The American people are among the most generous in the world. Yet that tendency, and our relative wealth, makes us easy targets for fraud, particularly fraudulent charities.
The American people are among the most generous in the world. Yet that tendency, and our relative wealth, makes us easy targets for fraud, particularly fraudulent charities. In late May, the headlines told of 4 “sham” cancer charities that had been uncovered and were being prosecuted. It may have been a shock to some, especially those who contributed, but this revelation of wrongdoing is really just the tip of the old iceberg.
According to The Wall Street Journal, Americans gave a record $355 billion to charity last year. That money went to the roughly 1.63 million nonprofit organizations in the US and it is relatively easy to do the paperwork to become registered with the IRS. Yes, they are solely responsible for who gets to be officially called a tax-deductible “charity,” just as they are the arbiters of what constitutes a tax-exempt “religion,” as outlined here not long ago.
Aside from the ease of setting up a so-called 501(c)3, there is precious little oversight or auditing thereafter. So the primary watchdogs become after-the-fact complaints from the public. In 2014, the FBI received 343,000 complaints, of which about 5,000 resulted in prosecution.
The fraud takes several forms, all too recognizable. First is the just outright pocketing of the funds for personal use. The second type is the one-step-removed embezzlement under cover of cooking the books.
The last 2 types are more insidious and therefore harder to identify. The first would be simple poor management—waste and incompetence. This is true especially for small organizations who cannot afford top executives or the control systems to run efficiently, even if they intend well.
The next kind of “fraud” is the high overhead telemarketing that is commonly used even by otherwise worthwhile charities. A recent example of this might be last season’s NFL “Pink Campaign” to raise breast cancer awareness. It has been claimed in the press that as little as 5% of the millions raised by this program actually found its way to some useful cancer-related purpose. The NFL denies this claim.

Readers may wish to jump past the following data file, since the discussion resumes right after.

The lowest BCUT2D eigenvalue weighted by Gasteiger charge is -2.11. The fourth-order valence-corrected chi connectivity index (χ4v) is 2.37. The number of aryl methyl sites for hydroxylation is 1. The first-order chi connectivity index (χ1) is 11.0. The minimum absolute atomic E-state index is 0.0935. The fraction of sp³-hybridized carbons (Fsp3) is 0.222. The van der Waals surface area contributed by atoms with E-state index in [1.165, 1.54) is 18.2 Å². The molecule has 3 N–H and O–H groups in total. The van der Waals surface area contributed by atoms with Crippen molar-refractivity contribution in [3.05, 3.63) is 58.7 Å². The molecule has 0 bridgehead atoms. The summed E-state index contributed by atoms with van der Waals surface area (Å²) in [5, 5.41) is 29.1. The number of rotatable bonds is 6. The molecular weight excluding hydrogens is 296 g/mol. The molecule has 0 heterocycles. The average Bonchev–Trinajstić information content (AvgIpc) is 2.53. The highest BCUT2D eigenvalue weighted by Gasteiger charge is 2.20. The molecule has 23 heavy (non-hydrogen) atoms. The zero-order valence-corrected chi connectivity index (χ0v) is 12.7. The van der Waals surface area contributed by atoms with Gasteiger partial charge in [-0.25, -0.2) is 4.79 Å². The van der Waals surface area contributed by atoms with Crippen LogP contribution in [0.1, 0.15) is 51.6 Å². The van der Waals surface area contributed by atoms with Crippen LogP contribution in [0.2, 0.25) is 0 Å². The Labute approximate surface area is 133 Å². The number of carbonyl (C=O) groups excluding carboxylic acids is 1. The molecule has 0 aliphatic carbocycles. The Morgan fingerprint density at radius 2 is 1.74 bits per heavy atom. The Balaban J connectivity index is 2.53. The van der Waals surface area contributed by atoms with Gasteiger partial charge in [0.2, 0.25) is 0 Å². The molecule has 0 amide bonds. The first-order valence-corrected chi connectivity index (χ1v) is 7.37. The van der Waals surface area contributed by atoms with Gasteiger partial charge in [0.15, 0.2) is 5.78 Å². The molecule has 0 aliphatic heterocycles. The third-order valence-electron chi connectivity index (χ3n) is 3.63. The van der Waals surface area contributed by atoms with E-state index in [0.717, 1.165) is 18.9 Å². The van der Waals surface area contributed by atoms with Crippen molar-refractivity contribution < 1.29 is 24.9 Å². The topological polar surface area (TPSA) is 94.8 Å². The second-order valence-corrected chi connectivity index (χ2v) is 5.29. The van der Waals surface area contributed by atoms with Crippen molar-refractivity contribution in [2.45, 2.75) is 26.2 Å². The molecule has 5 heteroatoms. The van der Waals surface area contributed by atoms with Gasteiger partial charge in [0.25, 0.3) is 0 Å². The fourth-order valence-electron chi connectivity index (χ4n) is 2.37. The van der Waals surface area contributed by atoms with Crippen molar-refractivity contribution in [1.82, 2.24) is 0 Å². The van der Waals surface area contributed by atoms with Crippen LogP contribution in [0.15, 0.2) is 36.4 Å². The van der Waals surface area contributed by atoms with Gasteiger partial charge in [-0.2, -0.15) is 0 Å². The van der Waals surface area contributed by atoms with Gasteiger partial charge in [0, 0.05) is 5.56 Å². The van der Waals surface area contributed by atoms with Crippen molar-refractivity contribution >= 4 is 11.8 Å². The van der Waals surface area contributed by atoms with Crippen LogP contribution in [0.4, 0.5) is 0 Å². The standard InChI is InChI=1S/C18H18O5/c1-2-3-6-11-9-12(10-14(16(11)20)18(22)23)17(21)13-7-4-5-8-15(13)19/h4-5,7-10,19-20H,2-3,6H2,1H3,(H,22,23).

There are many red flags to watch for, and a number of things that the altruistic doc might do to be better prepared when donating. First of all, raise an eyebrow when you see a new disaster-related charity. Earthquakes, floods, and tornados are evergreen for the con artist set. If you have never heard of some charity that comes to your attention, watch out.
Secondly, be careful of the affinity pitch if you are a member of an identifiable group. Televangelists are one notable group whose occasional misbehavior has found its way into the news; “They’re our people making the appeal, it must be OK…right?” Maybe….
Thirdly, even otherwise reliable names like The Red Cross and The Salvation Army have been misappropriated time and again. Those names lower our suspicions.
So what can we do to tread the fine line between paranoia and being careful? I am glad you asked. Number one, do your homework; do not act emotionally and impulsively. There are watchdog organizations that you can consult online. These include Charity Navigator, Charity Watch, and Give Well.
You can also Google the charities directly and see if they pass the smell test. Transparency of methods and results are desirable; be wary of those relatively opaque websites.
In the end, the desire to reach out and help is a noble one. Just be careful that your helping hand doesn’t get bitten.